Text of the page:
Hello everyone. This is my new J-List side blog, wherein I’ll post various J-List and Japan related stuff, if I find the time. And if you have ever run a business, you know that that can be a challenge (the root of business being “busyness”).
For whoever doesn’t know me, I’m Peter of J-List. J-List is my company, a rather unique company based in Japan. We sell thousands of things from Japan, generally things that people have no idea exist, or which they know about but can’t get because they don’t live in Japan. We also send out our “postcards from Japan” emails three times a week, which I’ll be posting here for your reading pleasure. If you want a slice of life from Japan, we’ve got it for you.
Tonight I’m in a hurry since it’s time for the J-List bonenkai or year-end party. Got to go and eat, drink and sing karaoke — I’ll report later.
2004 is winding down, and everyone in Japan is experiencing what’s known as shiwasu (shee-WAH-soo). Originally the name of the twelfth month in the old lunar calendar, Shiwasu has come to mean “that extra busy couple of weeks that everyone experiences at the end of the year.” And December is a very busy time of year in Japan, when everyone seems to be in a hurry to get somewhere and do something. In addition to various Christmas-oriented preparations people may have, there are things to do to prepare for New Year’s Day, the most important holiday in Japan. December is also when everyone does oo-soji or “big cleaning,” cleaning their homes from top to bottom so they can enter the new year with a fresh start. Finally, December is the season for year-end parties, called bonenkai (lit. “forget the past year party”), a time when friends get together to reflect on all that happened over the past year. Companies also have bonenkai parties, a fun time for employees to eat, drink, and unwind as they say otsukare-sama deshita (“thank you for your hard work”) to each other. J-List’s year-end party is tonight, and in a couple of hours we’ll all be enjoying delicious food, drink and karaoke, Japan style.
Like all countries, Japanese have a unique set of business customs, some of which can feel quite different to outsiders. First of all, Japanese always carry business cards (called meishi or name cards), which are exchanged when meeting someone. Usually business cards are handed and received with two hands; when you receive someone’s card you should look at it for a few seconds then put it on the table, or in your jacket pocket (avoid sitting or writing on it). When negotiating a business deal, it’s customary for parties to put forth proposals that are pretty close to what they are willing to accept, and the concept of negotiating back and forth on price somehow feels “unclean.” Companies that have ongoing business relationships send gifts to each other in July (called Ochugen) and December (Oseibo). This year we gave sake from Gunma Prefecture to the various distributors and other companies that we do business with, and received various gifts in return. Crowd, the makers of X-Change, Brave Soul and other games, always sends us the best gifts — this year they sent fresh Hokkaido salmon roe (ikura), a favorite of my wife’s.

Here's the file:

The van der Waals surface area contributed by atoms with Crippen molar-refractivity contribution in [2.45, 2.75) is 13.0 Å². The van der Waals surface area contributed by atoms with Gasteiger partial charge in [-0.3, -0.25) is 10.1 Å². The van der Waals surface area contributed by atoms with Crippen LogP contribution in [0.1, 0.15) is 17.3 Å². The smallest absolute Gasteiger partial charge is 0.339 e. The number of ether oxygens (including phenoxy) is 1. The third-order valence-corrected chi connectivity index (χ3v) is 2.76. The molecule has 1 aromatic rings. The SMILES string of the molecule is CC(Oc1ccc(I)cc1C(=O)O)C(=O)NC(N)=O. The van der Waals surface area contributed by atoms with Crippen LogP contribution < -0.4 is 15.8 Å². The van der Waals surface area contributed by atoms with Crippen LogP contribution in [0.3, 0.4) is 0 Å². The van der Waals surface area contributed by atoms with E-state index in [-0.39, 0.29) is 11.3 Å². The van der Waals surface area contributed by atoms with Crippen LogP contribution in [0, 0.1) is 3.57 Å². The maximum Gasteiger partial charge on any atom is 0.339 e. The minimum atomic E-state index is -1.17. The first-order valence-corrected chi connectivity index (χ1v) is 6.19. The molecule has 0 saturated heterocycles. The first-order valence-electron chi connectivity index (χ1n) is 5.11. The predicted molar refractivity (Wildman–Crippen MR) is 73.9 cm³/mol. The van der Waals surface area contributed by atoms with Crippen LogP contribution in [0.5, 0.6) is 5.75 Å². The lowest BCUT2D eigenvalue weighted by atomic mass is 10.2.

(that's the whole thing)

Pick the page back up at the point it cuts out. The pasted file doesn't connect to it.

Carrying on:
Do you want to go to Kentucky? In Japan, going to Kentucky means going to KFC, one of the most successful American businesses to enter the Japanese market, in business in Japan since 1971. While American food chains like McDonald’s usually make a lot of changes to the menu to make the food appeal to local tastes (Teriyaki Burger, etc.), KFC in Japan stays pretty close to their U.S. menu, offering original recipe and extra crispy chicken, popcorn chicken and one of our favorite menu items, the Twisters, a large chicken strip in a flour tortilla — just about the only thing approximating a burrito you can find in Japan. The company that runs KFC in Japan also operates the successful Pizza Hut chain here, however we’re not sure where Pepsi enters into the equation, as they sell Coke at both restaurants. McDonald’s has been putting a lot of price pressure on all competing restaurants over the past years, making KFC’s products look expensive by comparison. KFC combats this by emphasizing that they use Japan-grown chickens, whereas McDonald’s imports all its beef and chicken from Australia. KFC restaurants in Japan are always fun for gaijin visitors because they have life-size statues of Colonel Sanders in front of them (dressed up as Santa around Christmas). If you want to see what he looks like, here’s a picture: http://www.bigempire.com/sake/images/kfc2.jpg.
Three products I think are really cool:
Star Trek ships from Romandoh. While it’s true the Romandoh ships aren’t as good as the Furuta ones, they are very cool too. They’re smaller and more minute, and you get two ships with each individual item (one to display and one to dock outside DS9 presumably).